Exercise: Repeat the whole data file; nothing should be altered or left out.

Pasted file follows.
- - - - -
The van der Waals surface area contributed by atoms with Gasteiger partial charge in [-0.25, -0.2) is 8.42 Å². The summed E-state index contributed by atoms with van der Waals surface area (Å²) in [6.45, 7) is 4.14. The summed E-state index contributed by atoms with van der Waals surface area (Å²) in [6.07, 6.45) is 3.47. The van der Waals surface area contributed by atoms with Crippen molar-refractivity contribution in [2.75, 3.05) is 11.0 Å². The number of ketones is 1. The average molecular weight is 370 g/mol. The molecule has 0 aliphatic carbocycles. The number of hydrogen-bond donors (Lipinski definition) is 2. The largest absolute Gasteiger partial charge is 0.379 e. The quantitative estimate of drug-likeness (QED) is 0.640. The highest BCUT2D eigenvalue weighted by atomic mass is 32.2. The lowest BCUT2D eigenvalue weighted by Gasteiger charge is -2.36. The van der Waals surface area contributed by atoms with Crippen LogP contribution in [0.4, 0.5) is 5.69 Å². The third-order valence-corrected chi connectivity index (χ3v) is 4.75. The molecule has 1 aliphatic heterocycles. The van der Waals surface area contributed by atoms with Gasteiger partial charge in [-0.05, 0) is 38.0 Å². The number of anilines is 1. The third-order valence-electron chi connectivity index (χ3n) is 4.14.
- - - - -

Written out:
The van der Waals surface area contributed by atoms with Gasteiger partial charge in [-0.25, -0.2) is 8.42 Å². The summed E-state index contributed by atoms with van der Waals surface area (Å²) in [6.45, 7) is 4.14. The summed E-state index contributed by atoms with van der Waals surface area (Å²) in [6.07, 6.45) is 3.47. The van der Waals surface area contributed by atoms with Crippen molar-refractivity contribution in [2.75, 3.05) is 11.0 Å². The number of ketones is 1. The average molecular weight is 370 g/mol. The molecule has 0 aliphatic carbocycles. The number of hydrogen-bond donors (Lipinski definition) is 2. The largest absolute Gasteiger partial charge is 0.379 e. The quantitative estimate of drug-likeness (QED) is 0.640. The highest BCUT2D eigenvalue weighted by atomic mass is 32.2. The lowest BCUT2D eigenvalue weighted by Gasteiger charge is -2.36. The van der Waals surface area contributed by atoms with Crippen LogP contribution in [0.4, 0.5) is 5.69 Å². The third-order valence-corrected chi connectivity index (χ3v) is 4.75. The molecule has 1 aliphatic heterocycles. The van der Waals surface area contributed by atoms with Gasteiger partial charge in [-0.05, 0) is 38.0 Å². The number of anilines is 1. The third-order valence-electron chi connectivity index (χ3n) is 4.14.